Abstract

Since the abundance of the O18 isotope in calcium carbonate varies with the temperature at which it is deposited from water, the variation in abundance can be used as a thermometer. This paper discusses the following problems: (1) the magnitude of the effect expected, (2) the mass spectrometer of high sensitivity, (3) the preservation of the record during geological time, (4) the constancy of the isotopic composition of the ocean, (5) the impossibility of using skeletons of air breathing animals, and (6) the temperature of marine animals relative to their surroundings.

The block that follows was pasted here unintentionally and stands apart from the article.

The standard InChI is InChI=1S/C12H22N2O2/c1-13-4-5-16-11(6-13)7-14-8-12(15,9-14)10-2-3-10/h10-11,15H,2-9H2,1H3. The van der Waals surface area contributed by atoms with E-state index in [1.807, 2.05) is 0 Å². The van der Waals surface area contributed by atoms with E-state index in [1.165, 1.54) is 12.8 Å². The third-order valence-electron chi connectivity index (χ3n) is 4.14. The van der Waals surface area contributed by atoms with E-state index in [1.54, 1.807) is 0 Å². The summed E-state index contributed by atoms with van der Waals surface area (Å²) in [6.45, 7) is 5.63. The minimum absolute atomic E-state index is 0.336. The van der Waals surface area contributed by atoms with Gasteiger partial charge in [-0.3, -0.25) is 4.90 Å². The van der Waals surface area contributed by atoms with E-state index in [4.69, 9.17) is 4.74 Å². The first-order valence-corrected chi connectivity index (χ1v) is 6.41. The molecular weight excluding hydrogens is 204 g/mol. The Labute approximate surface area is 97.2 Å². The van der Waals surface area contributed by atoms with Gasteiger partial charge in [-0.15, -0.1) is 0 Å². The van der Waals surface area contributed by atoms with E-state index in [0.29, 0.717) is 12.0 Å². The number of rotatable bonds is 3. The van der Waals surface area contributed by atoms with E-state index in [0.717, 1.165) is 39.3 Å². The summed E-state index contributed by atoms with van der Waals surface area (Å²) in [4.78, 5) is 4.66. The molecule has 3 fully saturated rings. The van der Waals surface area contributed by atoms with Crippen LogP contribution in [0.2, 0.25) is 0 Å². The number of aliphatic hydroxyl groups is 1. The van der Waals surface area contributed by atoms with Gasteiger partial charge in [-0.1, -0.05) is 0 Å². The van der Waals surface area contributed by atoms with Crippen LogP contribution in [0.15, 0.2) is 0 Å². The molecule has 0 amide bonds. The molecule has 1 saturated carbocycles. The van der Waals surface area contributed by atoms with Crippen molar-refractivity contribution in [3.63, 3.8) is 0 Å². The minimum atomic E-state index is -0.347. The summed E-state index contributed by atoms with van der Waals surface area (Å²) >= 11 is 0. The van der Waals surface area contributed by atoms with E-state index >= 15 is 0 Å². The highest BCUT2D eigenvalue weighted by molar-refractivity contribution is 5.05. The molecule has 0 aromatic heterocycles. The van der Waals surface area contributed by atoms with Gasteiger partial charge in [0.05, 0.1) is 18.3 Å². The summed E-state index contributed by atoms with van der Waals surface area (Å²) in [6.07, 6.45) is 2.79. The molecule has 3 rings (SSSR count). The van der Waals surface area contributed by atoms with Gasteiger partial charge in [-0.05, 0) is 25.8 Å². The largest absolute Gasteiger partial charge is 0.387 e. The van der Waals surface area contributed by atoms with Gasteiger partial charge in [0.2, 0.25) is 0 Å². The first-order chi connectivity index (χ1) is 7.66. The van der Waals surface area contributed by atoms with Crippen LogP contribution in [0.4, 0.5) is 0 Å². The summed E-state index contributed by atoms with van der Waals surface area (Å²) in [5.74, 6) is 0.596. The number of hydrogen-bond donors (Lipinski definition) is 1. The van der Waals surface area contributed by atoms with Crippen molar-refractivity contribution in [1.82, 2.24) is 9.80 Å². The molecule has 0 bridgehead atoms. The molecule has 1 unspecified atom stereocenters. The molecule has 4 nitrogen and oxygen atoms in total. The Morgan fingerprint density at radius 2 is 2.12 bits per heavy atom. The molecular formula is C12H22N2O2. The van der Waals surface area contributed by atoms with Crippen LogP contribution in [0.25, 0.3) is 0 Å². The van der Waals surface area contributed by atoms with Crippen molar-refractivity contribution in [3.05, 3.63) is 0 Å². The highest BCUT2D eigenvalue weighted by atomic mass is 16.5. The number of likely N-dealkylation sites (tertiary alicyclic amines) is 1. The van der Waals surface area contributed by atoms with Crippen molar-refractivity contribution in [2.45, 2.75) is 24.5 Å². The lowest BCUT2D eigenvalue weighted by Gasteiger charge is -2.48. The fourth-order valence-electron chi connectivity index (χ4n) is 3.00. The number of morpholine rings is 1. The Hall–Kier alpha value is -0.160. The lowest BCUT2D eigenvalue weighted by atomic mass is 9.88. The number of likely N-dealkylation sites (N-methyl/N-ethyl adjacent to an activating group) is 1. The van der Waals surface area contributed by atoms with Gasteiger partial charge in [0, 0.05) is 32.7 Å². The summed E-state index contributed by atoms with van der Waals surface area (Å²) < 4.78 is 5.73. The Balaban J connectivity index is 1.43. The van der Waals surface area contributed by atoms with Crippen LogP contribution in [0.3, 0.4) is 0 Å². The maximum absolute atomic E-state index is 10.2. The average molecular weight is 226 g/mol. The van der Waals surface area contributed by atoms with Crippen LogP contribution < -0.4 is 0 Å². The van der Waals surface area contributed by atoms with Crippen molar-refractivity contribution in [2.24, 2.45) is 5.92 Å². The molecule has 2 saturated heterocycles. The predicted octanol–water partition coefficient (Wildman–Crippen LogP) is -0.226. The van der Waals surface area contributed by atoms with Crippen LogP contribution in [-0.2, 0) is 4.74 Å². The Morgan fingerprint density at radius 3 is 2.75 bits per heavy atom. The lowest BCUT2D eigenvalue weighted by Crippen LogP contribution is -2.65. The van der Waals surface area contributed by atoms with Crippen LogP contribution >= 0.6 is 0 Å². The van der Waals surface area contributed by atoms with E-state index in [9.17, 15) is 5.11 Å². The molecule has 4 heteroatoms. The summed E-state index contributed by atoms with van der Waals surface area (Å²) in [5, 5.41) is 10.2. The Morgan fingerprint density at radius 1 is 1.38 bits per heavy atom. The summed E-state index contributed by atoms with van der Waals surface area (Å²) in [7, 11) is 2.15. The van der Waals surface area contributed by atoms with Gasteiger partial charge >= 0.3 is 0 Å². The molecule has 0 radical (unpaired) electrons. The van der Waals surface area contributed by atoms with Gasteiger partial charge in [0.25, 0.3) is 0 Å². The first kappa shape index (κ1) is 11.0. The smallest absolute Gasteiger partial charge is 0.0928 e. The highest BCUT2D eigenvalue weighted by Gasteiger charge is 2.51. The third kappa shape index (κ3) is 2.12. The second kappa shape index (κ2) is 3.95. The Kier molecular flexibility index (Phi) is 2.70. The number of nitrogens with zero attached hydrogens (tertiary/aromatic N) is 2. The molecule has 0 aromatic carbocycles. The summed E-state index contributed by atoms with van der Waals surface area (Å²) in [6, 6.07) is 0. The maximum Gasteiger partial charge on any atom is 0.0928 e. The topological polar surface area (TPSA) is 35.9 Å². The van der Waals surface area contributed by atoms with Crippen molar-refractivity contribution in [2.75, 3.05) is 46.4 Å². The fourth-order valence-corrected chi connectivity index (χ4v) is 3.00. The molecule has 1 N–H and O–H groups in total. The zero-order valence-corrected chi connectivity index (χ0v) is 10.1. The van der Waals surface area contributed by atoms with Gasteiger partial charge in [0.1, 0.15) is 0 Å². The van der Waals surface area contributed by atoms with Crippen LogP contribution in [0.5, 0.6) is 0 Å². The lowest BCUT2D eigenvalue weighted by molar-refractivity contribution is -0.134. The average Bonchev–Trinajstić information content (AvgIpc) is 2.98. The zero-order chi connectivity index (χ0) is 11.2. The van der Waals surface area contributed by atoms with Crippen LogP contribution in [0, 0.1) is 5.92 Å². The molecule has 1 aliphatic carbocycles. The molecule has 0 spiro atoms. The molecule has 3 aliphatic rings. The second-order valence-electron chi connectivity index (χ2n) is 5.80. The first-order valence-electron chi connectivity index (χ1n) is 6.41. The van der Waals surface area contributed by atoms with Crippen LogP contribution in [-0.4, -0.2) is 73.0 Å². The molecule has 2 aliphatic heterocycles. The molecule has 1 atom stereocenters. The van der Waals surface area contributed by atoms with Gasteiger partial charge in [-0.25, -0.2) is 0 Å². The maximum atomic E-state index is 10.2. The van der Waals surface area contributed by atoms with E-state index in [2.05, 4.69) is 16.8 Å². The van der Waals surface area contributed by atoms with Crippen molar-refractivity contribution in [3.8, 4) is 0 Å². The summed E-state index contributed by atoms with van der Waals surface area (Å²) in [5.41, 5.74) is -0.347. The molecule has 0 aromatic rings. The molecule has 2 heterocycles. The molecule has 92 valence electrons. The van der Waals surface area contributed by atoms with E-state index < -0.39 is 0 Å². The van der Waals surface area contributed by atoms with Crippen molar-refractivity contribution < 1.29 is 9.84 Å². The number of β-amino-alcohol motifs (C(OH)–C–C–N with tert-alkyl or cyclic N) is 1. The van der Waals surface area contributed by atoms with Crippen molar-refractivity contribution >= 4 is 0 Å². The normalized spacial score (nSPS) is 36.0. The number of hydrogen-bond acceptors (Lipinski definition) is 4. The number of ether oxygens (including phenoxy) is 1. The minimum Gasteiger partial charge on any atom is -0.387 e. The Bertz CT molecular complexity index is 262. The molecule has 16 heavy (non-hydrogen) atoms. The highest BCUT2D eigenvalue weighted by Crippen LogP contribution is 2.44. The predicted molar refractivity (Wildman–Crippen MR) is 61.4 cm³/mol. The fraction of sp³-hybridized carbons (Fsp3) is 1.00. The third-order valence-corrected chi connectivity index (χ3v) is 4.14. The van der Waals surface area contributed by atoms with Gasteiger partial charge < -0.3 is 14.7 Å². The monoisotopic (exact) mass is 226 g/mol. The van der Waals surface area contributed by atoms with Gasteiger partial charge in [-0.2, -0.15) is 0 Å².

A Jurassic belemnite is used to show that the record has been retained since Jurassic times, and belemnites of the Upper Cretaceous of the United States, England, and Denmark are used to determine the temperature of this time at these localities. The temperatures are about 15°–16°C and indicate nearly uniform temperature over this latitudinal belt. Because of the possible variation in O18 content of the oceans and the limited number of samples, these temperatures are regarded as preliminary.

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